Dr. Lucas Morel: https://s3-us-west-2.amazonaws.com/presidential-academy/Session+20+Morel.mp3
Lincoln claimed to be fighting a war that would lead to “a new birth of freedom,” yet some claim he violated civil liberties on an unprecedented scale. How can a war for liberty be reconciled with such violations of civil liberties? Were the steps he took during the war constitutional? Why or why not? Compare and contrast Taney’s opinion in ex parte Merryman and Lincoln’s apologia in his letter to Erastus Corning and the New York Democrats.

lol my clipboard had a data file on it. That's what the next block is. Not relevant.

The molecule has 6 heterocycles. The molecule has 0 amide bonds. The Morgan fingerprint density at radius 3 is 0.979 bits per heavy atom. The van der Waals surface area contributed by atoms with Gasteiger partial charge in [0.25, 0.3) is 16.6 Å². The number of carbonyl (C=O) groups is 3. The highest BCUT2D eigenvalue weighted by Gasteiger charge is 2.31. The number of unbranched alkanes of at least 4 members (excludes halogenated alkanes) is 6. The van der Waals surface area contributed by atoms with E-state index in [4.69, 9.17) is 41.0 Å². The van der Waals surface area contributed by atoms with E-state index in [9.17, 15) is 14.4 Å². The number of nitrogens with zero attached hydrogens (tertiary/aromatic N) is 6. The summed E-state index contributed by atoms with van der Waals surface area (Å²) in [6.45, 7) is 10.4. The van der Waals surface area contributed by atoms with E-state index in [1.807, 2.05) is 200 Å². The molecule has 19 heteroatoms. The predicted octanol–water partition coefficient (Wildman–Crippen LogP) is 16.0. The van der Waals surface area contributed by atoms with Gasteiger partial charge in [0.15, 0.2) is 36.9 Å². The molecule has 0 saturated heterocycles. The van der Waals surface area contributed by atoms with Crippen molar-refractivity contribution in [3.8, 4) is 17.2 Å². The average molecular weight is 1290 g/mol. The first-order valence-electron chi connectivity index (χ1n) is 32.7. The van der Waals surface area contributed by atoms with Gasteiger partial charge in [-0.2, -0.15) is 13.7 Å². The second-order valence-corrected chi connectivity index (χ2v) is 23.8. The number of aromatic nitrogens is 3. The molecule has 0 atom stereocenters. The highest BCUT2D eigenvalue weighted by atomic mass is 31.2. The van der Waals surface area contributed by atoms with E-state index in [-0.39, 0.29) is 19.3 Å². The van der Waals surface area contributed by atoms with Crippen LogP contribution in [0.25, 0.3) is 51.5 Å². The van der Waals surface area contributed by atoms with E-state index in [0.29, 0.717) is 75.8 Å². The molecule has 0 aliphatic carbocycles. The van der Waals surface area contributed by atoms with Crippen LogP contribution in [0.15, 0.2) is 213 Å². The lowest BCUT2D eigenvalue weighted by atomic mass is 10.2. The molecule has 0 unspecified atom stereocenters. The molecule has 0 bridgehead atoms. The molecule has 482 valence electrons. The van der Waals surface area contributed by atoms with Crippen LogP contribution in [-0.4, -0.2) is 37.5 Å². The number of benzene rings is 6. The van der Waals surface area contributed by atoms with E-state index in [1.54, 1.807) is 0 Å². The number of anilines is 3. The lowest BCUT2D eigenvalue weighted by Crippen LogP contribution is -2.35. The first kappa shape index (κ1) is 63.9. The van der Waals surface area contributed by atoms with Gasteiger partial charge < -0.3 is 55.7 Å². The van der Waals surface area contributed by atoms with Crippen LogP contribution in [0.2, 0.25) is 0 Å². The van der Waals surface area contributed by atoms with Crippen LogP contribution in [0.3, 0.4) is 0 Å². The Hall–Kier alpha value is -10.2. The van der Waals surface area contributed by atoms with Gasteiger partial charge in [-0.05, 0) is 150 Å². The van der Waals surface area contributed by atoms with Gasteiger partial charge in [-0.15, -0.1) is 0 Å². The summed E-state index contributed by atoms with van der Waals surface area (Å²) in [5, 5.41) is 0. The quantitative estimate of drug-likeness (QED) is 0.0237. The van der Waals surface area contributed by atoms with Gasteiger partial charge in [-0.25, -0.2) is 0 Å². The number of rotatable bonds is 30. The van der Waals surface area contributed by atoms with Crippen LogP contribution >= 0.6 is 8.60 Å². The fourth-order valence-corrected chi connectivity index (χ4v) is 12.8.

- Lincoln, “Suspension of the Writ of Habeas Corpus”
- Fornieri, The Language of Liberty
- Roger B. Taney, “Ex Parte Merryman,” from Edward McPherson, Political History of the United States of America during the Great Rebellion, 1860-65
- Don E. Fehrenbacher, “Lincoln and the Constitution”
- Herman Belz, “Lincoln and the Constitution: The Dictatorship Question Revisited